Homeopaths, naturally, refuse to recognize that their entire profession is nothing more than the selling of placebos. The evidence against any true benefit for homeopathic therapy, beyond the psychological benefits of the therapeutic interaction, is overwhelming. Reviews by scientists and government agencies consistently find no reason to believe homeopathy is a real, effective medical practice. Homeopaths themselves have waded through 150 years of research and found virtually nothing better than anecdotes to suggest homeopathy is worthwhile. Yet homeopaths continue to have faith, since after all homeopathy is more of a faith-based belief system than a science.
This unshakeable faith leads homeopaths to advocate some pretty frightening and ridiculous uses of their treatments. Homeopaths have advocated their magic water for treatment of everything from cancer to ebola. This would be funny if it didn’t subject patients to serious danger, primarily from homeopaths recommending their remedies in place of real medicine. However, even most homeopathy advocates tend to acknowledge that science-based medicine is more appropriate than homeopathy as the primary treatment for victims of trauma. The idea of homeopathy as an emergency therapy is so ludicrous as to have been lampooned by popular British comedians Mitchel and Webb:
It is true that one of the more extreme veterinary homeopaths I have written about, Dr. Will Falconer, has claimed his nonsense can help people avoid taking their pets to a veterinarian for emergency treatment even in the face of life-threatening acute illness, but I had hoped he was an isolated case that might be ignored, if not publically disavowed, by other veterinarians promoting alternative therapies. However, sadly I have found yet another veterinarian who shares the delusion that it is ethical or appropriate to recommend homeopathy as a therapy for shock in pets.
Blogger “Dr. Jessie” has a recent post referencing a case report in the Journal of the American Holistic Veterinary Medical Association entitled, apparently without irony, Homeopathic Remedies for Canine Trauma. In the article, she describes the case of a dog who attacked a passing car and suffered broken teeth and possibly neck and head trauma. The article then describes the use of two homeopathic remedies for this patient, and strongly implies that they alleviated the dog’s pain. Hopefully, real pain medication and other medical treatments were provided, but none are mentioned in the post, again implying that homeopathy alone would be sufficient treatment for a patient like this.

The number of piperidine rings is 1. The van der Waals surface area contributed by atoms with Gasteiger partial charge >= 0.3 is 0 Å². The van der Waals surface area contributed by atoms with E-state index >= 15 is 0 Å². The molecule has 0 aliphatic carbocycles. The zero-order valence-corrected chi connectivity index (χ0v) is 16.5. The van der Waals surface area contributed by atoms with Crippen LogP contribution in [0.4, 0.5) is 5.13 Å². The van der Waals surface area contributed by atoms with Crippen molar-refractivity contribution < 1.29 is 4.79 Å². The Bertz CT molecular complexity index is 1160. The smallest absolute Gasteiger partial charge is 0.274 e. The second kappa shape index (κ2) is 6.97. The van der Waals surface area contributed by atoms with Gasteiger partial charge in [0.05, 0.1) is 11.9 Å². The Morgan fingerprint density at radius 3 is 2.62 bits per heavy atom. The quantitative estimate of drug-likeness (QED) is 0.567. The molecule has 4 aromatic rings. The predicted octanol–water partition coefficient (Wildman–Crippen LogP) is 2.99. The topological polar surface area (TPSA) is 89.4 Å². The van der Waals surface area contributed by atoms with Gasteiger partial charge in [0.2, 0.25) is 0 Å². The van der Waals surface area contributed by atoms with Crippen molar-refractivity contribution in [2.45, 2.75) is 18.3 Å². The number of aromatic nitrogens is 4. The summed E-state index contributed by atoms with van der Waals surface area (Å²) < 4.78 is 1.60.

Since the AHVMA does not routinely make its journal available to non-members, and it is not referenced in most databases of real scientific journals, I have not yet been able to find a copy of the original case report. Again, I hope that the homeopathic remedies were used in addition to real medical treatment and, as is so often the case, simply given credit for improvement more likely due to other treatments. Unfortunately, I have seen other so-called holistic veterinarians also claim miraculous results from the use of homeopathic remedies in animals hit by cars or suffering other forms of trauma, though most then use conventional therapies as well. However, the very idea that a practicing veterinarian would suggest homeopathy as an adequate or appropriate therapy for shock or trauma demonstrates a frightening disconnect from reality that undoubtedly puts patients at risk of inappropriate treatment.